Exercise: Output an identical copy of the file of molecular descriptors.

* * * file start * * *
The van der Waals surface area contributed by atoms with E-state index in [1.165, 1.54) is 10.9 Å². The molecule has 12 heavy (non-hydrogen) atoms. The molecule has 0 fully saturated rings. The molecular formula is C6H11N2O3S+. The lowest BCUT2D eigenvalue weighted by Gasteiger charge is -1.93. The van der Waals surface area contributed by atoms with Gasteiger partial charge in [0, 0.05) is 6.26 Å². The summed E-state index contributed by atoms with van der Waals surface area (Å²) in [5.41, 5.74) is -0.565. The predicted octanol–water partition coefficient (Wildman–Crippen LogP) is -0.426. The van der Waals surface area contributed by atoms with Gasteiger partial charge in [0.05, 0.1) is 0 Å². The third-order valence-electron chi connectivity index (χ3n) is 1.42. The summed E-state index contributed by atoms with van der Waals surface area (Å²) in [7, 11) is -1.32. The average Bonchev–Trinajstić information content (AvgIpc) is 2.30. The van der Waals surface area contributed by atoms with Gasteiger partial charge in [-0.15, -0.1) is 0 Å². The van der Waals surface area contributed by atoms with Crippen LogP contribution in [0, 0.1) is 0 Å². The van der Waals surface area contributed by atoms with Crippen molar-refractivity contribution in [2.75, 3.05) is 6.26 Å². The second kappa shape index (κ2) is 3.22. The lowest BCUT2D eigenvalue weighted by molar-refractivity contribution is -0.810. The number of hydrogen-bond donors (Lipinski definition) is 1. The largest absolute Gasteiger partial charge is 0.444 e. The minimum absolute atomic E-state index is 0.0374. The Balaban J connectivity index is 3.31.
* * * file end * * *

The van der Waals surface area contributed by atoms with E-state index in [1.165, 1.54) is 10.9 Å². The molecule has 12 heavy (non-hydrogen) atoms. The molecule has 0 fully saturated rings. The molecular formula is C6H11N2O3S+. The lowest BCUT2D eigenvalue weighted by Gasteiger charge is -1.93. The van der Waals surface area contributed by atoms with Gasteiger partial charge in [0, 0.05) is 6.26 Å². The summed E-state index contributed by atoms with van der Waals surface area (Å²) in [5.41, 5.74) is -0.565. The predicted octanol–water partition coefficient (Wildman–Crippen LogP) is -0.426. The van der Waals surface area contributed by atoms with Gasteiger partial charge in [0.05, 0.1) is 0 Å². The third-order valence-electron chi connectivity index (χ3n) is 1.42. The summed E-state index contributed by atoms with van der Waals surface area (Å²) in [7, 11) is -1.32. The average Bonchev–Trinajstić information content (AvgIpc) is 2.30. The van der Waals surface area contributed by atoms with Gasteiger partial charge in [-0.15, -0.1) is 0 Å². The van der Waals surface area contributed by atoms with Crippen LogP contribution in [0, 0.1) is 0 Å². The van der Waals surface area contributed by atoms with Crippen molar-refractivity contribution in [2.75, 3.05) is 6.26 Å². The second kappa shape index (κ2) is 3.22. The lowest BCUT2D eigenvalue weighted by molar-refractivity contribution is -0.810. The number of hydrogen-bond donors (Lipinski definition) is 1. The largest absolute Gasteiger partial charge is 0.444 e. The minimum absolute atomic E-state index is 0.0374. The Balaban J connectivity index is 3.31.